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Monday March 4th, 2024

Sri Lanka rupee, forex markets in pickle as LC rationing froths

ECONOMYNEXT – Sri Lanka’s forex markets are mired in tight trading restrictions and banks found it increasingly difficult to accommodate customer requests for letters of credit market participants said, as money printing and excess liquidity continue to pressure the rupee.

Sri Lanka’s rupee is now in a non-credible peg at 200 to the US dollar with over 100 billion rupees (about 500 million US dollars) in excess liquidity pressuring the peg via potential new credit.

Last week another 22 billion rupees (about 100 million US dollars) were printed to keep Treasury bill yields below 5.21 percent, which is functioning as a de facto ceiling policy rate.

Related

Sri Lanka prints Rs22bn after failing to sell bills at ceiling rate

LC Rationing

With interbank forex trading coming to a virtual standstill banks are finding it difficult to cover letters of credit obligations in time, forcing them to ration LCs to customers who have access to printed money from the central bank to do business with.

“We cannot accommodate the requests for LCs so we have to ration them,” a banker said. “There is no regulation to say to ration them, but we are forced to do it.”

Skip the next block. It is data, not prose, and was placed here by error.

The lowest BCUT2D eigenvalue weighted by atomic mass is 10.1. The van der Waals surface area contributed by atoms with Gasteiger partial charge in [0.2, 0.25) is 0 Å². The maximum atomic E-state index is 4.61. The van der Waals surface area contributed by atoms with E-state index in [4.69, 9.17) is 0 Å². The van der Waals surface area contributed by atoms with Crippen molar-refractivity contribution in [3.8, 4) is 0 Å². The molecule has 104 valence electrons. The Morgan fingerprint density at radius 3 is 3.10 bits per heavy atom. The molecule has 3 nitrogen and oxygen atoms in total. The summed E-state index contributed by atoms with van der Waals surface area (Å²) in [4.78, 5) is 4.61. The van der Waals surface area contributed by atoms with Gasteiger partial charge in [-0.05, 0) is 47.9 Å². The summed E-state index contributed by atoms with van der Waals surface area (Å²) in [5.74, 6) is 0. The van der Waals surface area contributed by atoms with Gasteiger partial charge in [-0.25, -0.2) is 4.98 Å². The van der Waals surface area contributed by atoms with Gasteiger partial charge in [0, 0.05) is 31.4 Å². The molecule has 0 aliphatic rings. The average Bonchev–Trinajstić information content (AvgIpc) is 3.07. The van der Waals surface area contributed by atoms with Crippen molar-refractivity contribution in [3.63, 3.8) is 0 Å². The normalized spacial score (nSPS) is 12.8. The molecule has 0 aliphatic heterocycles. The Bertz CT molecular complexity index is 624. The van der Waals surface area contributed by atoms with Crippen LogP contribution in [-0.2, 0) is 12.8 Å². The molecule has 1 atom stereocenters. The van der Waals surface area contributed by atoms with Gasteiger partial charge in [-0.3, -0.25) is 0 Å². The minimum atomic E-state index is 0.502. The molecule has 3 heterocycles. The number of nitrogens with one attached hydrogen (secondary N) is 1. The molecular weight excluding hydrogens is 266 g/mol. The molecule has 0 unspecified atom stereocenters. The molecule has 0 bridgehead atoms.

Bank NOPs were slashed in April as credit demand picked up and printed money hit forex markets.

Then a non-credible peg was imposed at around 200 to the US dollar, making it difficult for banks to cover their positions after providing dollars for customers to cover bills and LCs.

Problems with LCs began to emerge shortly after but has now intensified.

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Sri Lanka forex market caught between moral suasion and slashed NOPs

Sri Lanka’s non-credible peg to US dollar devalued to 202 amid LC struggle

Several banks are now running short (negative) net open positions.

This week isolated forward transactions took at 200 to the US dollar as some banks tried to reduce their negative NOPs, market participants said.

Forward legs at discount in swap market

In the swap market one year forwards are quoted at discounts with domestic dollar yields overtaking the rupee rates kept down by money printing.

The year was quoted this week at 1700/2200 levels or a discount of around 17 rupees.

Banks are mandated to sell to importers around 200 to the US dollar.

However it is not clear whether a similar restriction applies to capital outflows with foreign investors in particular selling out of stocks in bid to protect their money.